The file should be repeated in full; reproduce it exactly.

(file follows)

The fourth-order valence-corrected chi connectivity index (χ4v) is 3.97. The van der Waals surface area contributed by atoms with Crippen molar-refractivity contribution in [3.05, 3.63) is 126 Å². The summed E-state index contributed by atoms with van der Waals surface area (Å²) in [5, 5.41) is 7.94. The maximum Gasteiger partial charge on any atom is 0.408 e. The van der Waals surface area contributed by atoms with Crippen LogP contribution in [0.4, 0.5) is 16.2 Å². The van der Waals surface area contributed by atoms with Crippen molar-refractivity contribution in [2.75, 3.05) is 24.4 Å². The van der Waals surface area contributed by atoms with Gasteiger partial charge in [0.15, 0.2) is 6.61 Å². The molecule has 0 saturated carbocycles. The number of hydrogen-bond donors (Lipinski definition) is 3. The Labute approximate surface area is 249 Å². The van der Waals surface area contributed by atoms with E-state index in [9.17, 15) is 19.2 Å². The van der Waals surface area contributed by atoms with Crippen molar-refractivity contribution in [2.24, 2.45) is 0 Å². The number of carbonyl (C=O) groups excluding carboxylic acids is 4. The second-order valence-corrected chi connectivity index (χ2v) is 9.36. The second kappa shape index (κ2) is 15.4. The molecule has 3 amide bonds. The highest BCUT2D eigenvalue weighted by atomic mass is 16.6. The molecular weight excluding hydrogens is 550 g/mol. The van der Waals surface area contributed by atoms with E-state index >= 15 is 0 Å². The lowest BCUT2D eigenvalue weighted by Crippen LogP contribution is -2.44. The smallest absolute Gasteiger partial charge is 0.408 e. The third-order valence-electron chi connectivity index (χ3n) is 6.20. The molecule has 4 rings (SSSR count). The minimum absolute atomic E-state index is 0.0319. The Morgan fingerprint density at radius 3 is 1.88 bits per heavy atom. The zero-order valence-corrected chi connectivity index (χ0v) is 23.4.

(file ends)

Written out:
The fourth-order valence-corrected chi connectivity index (χ4v) is 3.97. The van der Waals surface area contributed by atoms with Crippen molar-refractivity contribution in [3.05, 3.63) is 126 Å². The summed E-state index contributed by atoms with van der Waals surface area (Å²) in [5, 5.41) is 7.94. The maximum Gasteiger partial charge on any atom is 0.408 e. The van der Waals surface area contributed by atoms with Crippen LogP contribution in [0.4, 0.5) is 16.2 Å². The van der Waals surface area contributed by atoms with Crippen molar-refractivity contribution in [2.75, 3.05) is 24.4 Å². The van der Waals surface area contributed by atoms with Gasteiger partial charge in [0.15, 0.2) is 6.61 Å². The molecule has 0 saturated carbocycles. The number of hydrogen-bond donors (Lipinski definition) is 3. The Labute approximate surface area is 249 Å². The van der Waals surface area contributed by atoms with E-state index in [9.17, 15) is 19.2 Å². The van der Waals surface area contributed by atoms with Crippen molar-refractivity contribution in [2.24, 2.45) is 0 Å². The number of carbonyl (C=O) groups excluding carboxylic acids is 4. The second-order valence-corrected chi connectivity index (χ2v) is 9.36. The second kappa shape index (κ2) is 15.4. The molecule has 3 amide bonds. The highest BCUT2D eigenvalue weighted by atomic mass is 16.6. The molecular weight excluding hydrogens is 550 g/mol. The van der Waals surface area contributed by atoms with E-state index >= 15 is 0 Å². The lowest BCUT2D eigenvalue weighted by Crippen LogP contribution is -2.44. The smallest absolute Gasteiger partial charge is 0.408 e. The third-order valence-electron chi connectivity index (χ3n) is 6.20. The molecule has 4 rings (SSSR count). The minimum absolute atomic E-state index is 0.0319. The Morgan fingerprint density at radius 3 is 1.88 bits per heavy atom. The zero-order valence-corrected chi connectivity index (χ0v) is 23.4.